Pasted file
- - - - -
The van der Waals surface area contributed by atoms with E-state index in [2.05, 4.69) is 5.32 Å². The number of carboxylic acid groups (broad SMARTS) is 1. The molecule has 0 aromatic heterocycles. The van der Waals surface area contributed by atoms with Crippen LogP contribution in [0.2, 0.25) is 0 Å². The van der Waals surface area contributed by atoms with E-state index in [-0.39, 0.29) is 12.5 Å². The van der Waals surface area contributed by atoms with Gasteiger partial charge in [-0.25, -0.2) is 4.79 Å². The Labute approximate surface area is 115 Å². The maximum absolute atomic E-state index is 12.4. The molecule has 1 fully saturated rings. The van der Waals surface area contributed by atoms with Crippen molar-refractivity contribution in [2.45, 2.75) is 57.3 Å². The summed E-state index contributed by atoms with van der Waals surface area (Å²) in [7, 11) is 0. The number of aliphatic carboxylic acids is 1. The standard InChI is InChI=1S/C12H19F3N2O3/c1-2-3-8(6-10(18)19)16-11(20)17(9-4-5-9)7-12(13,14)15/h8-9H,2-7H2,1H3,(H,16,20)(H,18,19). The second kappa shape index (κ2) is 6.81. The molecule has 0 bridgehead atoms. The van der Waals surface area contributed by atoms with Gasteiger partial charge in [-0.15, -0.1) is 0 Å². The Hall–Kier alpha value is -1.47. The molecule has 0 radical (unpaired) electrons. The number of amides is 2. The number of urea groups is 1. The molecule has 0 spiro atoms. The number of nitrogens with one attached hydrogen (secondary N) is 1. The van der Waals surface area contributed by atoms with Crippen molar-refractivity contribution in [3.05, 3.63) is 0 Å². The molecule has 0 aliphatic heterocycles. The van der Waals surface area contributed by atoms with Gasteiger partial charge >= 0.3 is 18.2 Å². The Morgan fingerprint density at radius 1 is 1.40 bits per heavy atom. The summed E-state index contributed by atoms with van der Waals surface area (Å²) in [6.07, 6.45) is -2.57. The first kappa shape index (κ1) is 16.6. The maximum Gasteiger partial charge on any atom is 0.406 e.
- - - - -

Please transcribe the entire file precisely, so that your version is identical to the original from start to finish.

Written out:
The van der Waals surface area contributed by atoms with E-state index in [2.05, 4.69) is 5.32 Å². The number of carboxylic acid groups (broad SMARTS) is 1. The molecule has 0 aromatic heterocycles. The van der Waals surface area contributed by atoms with Crippen LogP contribution in [0.2, 0.25) is 0 Å². The van der Waals surface area contributed by atoms with E-state index in [-0.39, 0.29) is 12.5 Å². The van der Waals surface area contributed by atoms with Gasteiger partial charge in [-0.25, -0.2) is 4.79 Å². The Labute approximate surface area is 115 Å². The maximum absolute atomic E-state index is 12.4. The molecule has 1 fully saturated rings. The van der Waals surface area contributed by atoms with Crippen molar-refractivity contribution in [2.45, 2.75) is 57.3 Å². The summed E-state index contributed by atoms with van der Waals surface area (Å²) in [7, 11) is 0. The number of aliphatic carboxylic acids is 1. The standard InChI is InChI=1S/C12H19F3N2O3/c1-2-3-8(6-10(18)19)16-11(20)17(9-4-5-9)7-12(13,14)15/h8-9H,2-7H2,1H3,(H,16,20)(H,18,19). The second kappa shape index (κ2) is 6.81. The molecule has 0 bridgehead atoms. The van der Waals surface area contributed by atoms with Gasteiger partial charge in [-0.15, -0.1) is 0 Å². The Hall–Kier alpha value is -1.47. The molecule has 0 radical (unpaired) electrons. The number of amides is 2. The number of urea groups is 1. The molecule has 0 spiro atoms. The number of nitrogens with one attached hydrogen (secondary N) is 1. The van der Waals surface area contributed by atoms with Crippen molar-refractivity contribution in [3.05, 3.63) is 0 Å². The molecule has 0 aliphatic heterocycles. The van der Waals surface area contributed by atoms with Gasteiger partial charge >= 0.3 is 18.2 Å². The Morgan fingerprint density at radius 1 is 1.40 bits per heavy atom. The summed E-state index contributed by atoms with van der Waals surface area (Å²) in [6.07, 6.45) is -2.57. The first kappa shape index (κ1) is 16.6. The maximum Gasteiger partial charge on any atom is 0.406 e.